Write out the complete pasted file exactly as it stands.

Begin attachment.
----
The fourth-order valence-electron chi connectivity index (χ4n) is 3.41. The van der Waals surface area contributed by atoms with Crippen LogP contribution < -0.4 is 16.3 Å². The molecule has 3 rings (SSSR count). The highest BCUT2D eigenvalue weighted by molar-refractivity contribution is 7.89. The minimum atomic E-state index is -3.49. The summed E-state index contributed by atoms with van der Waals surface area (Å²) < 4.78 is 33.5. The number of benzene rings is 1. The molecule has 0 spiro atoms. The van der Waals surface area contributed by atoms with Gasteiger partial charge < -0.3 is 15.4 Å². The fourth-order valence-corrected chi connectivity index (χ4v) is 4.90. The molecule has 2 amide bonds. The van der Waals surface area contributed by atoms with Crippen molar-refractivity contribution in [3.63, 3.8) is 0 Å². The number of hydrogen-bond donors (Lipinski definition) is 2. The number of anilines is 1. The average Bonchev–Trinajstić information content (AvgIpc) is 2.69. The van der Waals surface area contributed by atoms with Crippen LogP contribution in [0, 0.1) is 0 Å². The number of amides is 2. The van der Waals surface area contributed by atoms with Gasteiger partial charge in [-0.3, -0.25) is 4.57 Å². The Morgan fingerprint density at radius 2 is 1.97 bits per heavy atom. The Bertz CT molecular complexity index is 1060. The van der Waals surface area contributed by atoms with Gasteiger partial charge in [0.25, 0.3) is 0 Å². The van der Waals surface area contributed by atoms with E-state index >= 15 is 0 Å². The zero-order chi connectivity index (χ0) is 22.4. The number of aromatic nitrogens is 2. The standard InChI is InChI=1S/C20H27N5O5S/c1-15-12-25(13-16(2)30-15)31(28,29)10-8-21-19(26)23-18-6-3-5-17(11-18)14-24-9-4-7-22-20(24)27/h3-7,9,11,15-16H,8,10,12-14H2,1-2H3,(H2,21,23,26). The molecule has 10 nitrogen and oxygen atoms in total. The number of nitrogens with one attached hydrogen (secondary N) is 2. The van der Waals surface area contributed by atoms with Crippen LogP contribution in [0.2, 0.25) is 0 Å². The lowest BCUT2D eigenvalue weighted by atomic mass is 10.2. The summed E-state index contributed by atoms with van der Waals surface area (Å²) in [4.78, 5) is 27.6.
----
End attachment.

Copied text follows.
The fourth-order valence-electron chi connectivity index (χ4n) is 3.41. The van der Waals surface area contributed by atoms with Crippen LogP contribution < -0.4 is 16.3 Å². The molecule has 3 rings (SSSR count). The highest BCUT2D eigenvalue weighted by molar-refractivity contribution is 7.89. The minimum atomic E-state index is -3.49. The summed E-state index contributed by atoms with van der Waals surface area (Å²) < 4.78 is 33.5. The number of benzene rings is 1. The molecule has 0 spiro atoms. The van der Waals surface area contributed by atoms with Gasteiger partial charge < -0.3 is 15.4 Å². The fourth-order valence-corrected chi connectivity index (χ4v) is 4.90. The molecule has 2 amide bonds. The van der Waals surface area contributed by atoms with Crippen molar-refractivity contribution in [3.63, 3.8) is 0 Å². The number of hydrogen-bond donors (Lipinski definition) is 2. The number of anilines is 1. The average Bonchev–Trinajstić information content (AvgIpc) is 2.69. The van der Waals surface area contributed by atoms with Crippen LogP contribution in [0, 0.1) is 0 Å². The number of amides is 2. The van der Waals surface area contributed by atoms with Gasteiger partial charge in [-0.3, -0.25) is 4.57 Å². The Morgan fingerprint density at radius 2 is 1.97 bits per heavy atom. The Bertz CT molecular complexity index is 1060. The van der Waals surface area contributed by atoms with Gasteiger partial charge in [0.25, 0.3) is 0 Å². The van der Waals surface area contributed by atoms with E-state index >= 15 is 0 Å². The zero-order chi connectivity index (χ0) is 22.4. The number of aromatic nitrogens is 2. The standard InChI is InChI=1S/C20H27N5O5S/c1-15-12-25(13-16(2)30-15)31(28,29)10-8-21-19(26)23-18-6-3-5-17(11-18)14-24-9-4-7-22-20(24)27/h3-7,9,11,15-16H,8,10,12-14H2,1-2H3,(H2,21,23,26). The molecule has 10 nitrogen and oxygen atoms in total. The number of nitrogens with one attached hydrogen (secondary N) is 2. The van der Waals surface area contributed by atoms with Crippen LogP contribution in [0.2, 0.25) is 0 Å². The lowest BCUT2D eigenvalue weighted by atomic mass is 10.2. The summed E-state index contributed by atoms with van der Waals surface area (Å²) in [4.78, 5) is 27.6.